Poros. 28th Oct.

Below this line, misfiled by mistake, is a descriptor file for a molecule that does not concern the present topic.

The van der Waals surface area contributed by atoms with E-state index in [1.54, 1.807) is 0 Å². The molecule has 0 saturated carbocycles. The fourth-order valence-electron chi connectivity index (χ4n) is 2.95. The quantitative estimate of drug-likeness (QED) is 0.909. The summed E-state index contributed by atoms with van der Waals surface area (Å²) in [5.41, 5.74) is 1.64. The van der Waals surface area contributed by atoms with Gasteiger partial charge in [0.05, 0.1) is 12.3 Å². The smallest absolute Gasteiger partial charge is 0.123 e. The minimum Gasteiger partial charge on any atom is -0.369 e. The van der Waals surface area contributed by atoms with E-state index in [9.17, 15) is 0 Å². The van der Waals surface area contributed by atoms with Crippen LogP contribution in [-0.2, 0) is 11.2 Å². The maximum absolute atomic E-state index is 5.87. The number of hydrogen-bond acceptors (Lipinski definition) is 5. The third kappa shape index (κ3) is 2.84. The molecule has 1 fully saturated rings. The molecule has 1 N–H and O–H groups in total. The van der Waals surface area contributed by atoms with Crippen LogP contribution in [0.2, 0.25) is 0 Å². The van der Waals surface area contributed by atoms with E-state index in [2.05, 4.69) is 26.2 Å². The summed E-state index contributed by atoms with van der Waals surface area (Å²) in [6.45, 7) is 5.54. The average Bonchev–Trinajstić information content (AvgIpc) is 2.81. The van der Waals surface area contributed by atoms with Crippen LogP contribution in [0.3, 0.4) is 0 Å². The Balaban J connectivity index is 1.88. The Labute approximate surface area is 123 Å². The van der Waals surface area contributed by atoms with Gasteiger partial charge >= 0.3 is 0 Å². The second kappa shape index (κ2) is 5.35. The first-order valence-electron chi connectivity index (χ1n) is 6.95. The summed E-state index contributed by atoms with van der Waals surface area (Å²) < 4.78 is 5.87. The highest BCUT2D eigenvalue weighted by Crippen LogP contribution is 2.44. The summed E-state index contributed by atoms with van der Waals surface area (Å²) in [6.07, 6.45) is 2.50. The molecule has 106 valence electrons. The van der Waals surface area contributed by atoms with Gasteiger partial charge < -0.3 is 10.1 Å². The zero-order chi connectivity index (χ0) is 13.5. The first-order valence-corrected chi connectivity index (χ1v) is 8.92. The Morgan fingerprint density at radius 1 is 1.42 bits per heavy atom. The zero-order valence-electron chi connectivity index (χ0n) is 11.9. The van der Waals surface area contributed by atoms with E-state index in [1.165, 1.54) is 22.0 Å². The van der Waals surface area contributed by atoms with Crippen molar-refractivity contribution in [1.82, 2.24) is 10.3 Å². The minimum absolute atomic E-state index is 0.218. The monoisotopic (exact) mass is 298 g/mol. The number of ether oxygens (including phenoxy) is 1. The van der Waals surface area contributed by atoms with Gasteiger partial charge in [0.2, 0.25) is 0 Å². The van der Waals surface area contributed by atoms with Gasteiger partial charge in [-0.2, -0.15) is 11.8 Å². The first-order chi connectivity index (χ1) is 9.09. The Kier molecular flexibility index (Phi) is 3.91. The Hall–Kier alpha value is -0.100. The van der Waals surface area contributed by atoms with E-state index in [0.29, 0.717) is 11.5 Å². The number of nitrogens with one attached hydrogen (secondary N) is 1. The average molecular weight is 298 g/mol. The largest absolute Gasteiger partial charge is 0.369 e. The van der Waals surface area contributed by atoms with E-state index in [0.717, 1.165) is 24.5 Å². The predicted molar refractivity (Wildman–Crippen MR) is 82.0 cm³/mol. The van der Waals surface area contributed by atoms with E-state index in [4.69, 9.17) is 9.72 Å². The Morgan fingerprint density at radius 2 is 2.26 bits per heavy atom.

It was Oxi Day today……the day the Greeks said ‘No’ to the Italians and sided with the Allies in W.W.2. At the first Italian invasion a relatively small group of Greeks, badly armed, single-handedly forced the Italians back over the Albanian border, only to face another, more determined invasion in the depths of a terrible winter. Many died fighting bravely, until they were slowly left with no choice but to flee to the mountains and continue fighting as Partisans. Today is to honour these men and all the others who have died fighting for Greece, and in a way it is like the British Remembrance Day, though there are no red poppies. There are ceremonies all over Greece, some more like a Military Parade, others, as here on Poros, simpler but equally moving. I always try very hard to attend for it is a big day here in Greece, but, more importantly, the men who died, died for my future too, and that of my family and friends. So this morning the bare feet of summer were forced into shoes and the T-shirt and jeans replaced with something more respectable and I joined family groups and excited children, all heading for our main square and the War Memorial there. This year I sat with Andreas and Maria in one of the Harbour cafes surrounded by friends and familiar faces. Then, as the ceremony started I remembered another year. It had been hot then, too, and I stood with Takis and Georgia, watching Leda as she marched past carrying the Greek flag. It was a solemn and moving moment but, as we kept the two- minute silence, the mid morning ferry boat pulled into the harbour immediately behind the line of Dignitaries and I knew it was going to hoot. With something approaching horror, I felt the laughter rise up inside me until my stomach was in knots and my suitably respectable face in danger of splitting into a wide grin. Then I looked up onto the prow of the ship, and there, standing so proudly to attention was a little old man, a small Greek flag in his hand. The laughter turned to tears and they streamed down my face. As so often in this country, tragedy and comedy walked side by side.